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The Derpy Duckling 

How I finally learned to be a responsible adult … quacking and screaming

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I have a confession, Orlando: I've been a pain in your ass.

I've made more dastardly mistakes and dealt more low blows to your kindest denizens than I should have, so I have a lot to atone for. Sure, I'm a 25-year-old entrepreneur with spitfire wit (and some damn good hair), but I grew up never truly understanding the concept of personal responsibility. But I digress: This story isn't about me ... it's about a duckling. The best duckling. Ever.

One hopelessly inebriated night, I was driving home in a cantankerous state. My current relationship was failing, and I had recently moved home and had to leave behind an incredible job in New York City. My life was a sham, and I would have probably considered priesthood if … ya know … the "no sex" thing wasn't a thing.

Then, all of a sudden, I saw them: DUCKS.

A mama duck and an army of ducklings were huddled in the middle of the street as cars jerkily pirouetted around them. Nobody stopped to help, and they were bound to be squashed. Not on my watch, Sally! I wasn't about to end my drunken pity party by allowing a slaughter-fest of peeping fuzzballs to take place. I swerved belligerently off-road and rounded up the little squirts, guiding them onto the closest sidewalk. The frantic mother was a little more hesitant and, upon further dizzied squinting, I understood why.

One of the babies had been hit. The mama duck wanted nothing more than to stay close and guide the little one home – even at the expense of her own life. My mother would have done the same thing (I love you, Mom). After a hopeless struggle, the injured duckling stopped moving, and I guided the mother to the rest of her little ones huddled safely on the side of the road.

As I watched them all waddle away together, I patted myself on the back.

"Ya did good, asshole." I was still a mess soaked in booze, saliva and self-loathing, but I'd saved some lives.

As I proceeded to stumble toward my car, I noticed a shivering ball of fuzz on the concrete. One of the ducklings, still in shock, refused to join the rest. Son of a bitch.

Like a regurgitated scene from those movies I don't watch, I made the Disney-riffic decision to put my open hand on the ground and make kissy noises, like I was summoning a poodle – I know, I'm an idiot. But so was the duck. The little quacker miraculously ran face-first into my palm, curled up in a squeaking ball and fell asleep.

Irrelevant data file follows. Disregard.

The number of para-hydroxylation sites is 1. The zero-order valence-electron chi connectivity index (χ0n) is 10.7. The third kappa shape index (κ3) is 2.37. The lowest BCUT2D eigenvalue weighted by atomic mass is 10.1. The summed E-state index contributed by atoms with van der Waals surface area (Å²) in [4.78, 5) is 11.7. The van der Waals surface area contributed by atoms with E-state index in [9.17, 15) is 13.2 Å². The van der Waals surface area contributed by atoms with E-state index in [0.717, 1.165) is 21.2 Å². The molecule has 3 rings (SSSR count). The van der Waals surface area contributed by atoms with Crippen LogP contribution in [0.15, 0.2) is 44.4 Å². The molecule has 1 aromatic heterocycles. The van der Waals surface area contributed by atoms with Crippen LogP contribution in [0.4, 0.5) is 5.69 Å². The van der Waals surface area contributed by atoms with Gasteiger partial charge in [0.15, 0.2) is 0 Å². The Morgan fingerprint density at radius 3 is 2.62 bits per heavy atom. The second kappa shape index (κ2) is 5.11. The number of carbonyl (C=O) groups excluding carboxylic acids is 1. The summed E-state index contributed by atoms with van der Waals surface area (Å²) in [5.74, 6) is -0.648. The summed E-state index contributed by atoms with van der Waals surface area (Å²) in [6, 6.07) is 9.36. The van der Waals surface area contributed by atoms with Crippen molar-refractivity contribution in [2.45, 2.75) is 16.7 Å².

So, for the next three weeks, I had a pet duck. After little to no thought at all, I lovingly named him "Derpy" due to his affinity for running in circles and looking up at me out of the side of his head. And … well … I just liked the name. From the moment I took him out of his luxurious cardboard-box apartment, Derpy would follow me around the house like his life depended on it (and it did). In one of the proudest moments of my life, I even taught the beaky baby to swim in my bathtub. Derpy was a rock star.

With this life in my hands, I felt unstoppable. Every social woe that I harbored – every bit of financial dread – slowly drifted away. For the first time in my life, I felt truly responsible. If I gave up on myself, Derpy died. That's all there was to it: We absolutely needed each other.

Weeks went by, and I began to understand nature's law. Derpy would grow, want to start his own family, maybe run like an idiot into his own busy lane of traffic. Despite how many times I'd laugh my ass off introducing him as "my duck in a box," Derpy deserved better than cardboard walls and the explosive thrill of watching me play Final Fantasy for 10 hours straight. Nobody deserves that.

In one of the saddest drives of my life, I took Derpy to Fallin' Pines Critter Rescue in Christmas and let him go live among his kind. I was told that he seemed to have a neurological disorder (he was Derpy after all), and was promised that all he needed was social interaction with other ducks to build up his neuro-something-something. Whatever. I'm not a duck psychiatrist. Either way, it seemed like we both needed the exact same thing in order to finally grow up. I was sad to leave.

It's been a few years since Derpy and I were a "thing" and I think about him every day. It's strange how one belligerent, drunken drive home can change your life forever. Wait. That sounds terrible, and I don't recommend it. But you never know when you might find ducks. And responsibility.

... Are you still reading?


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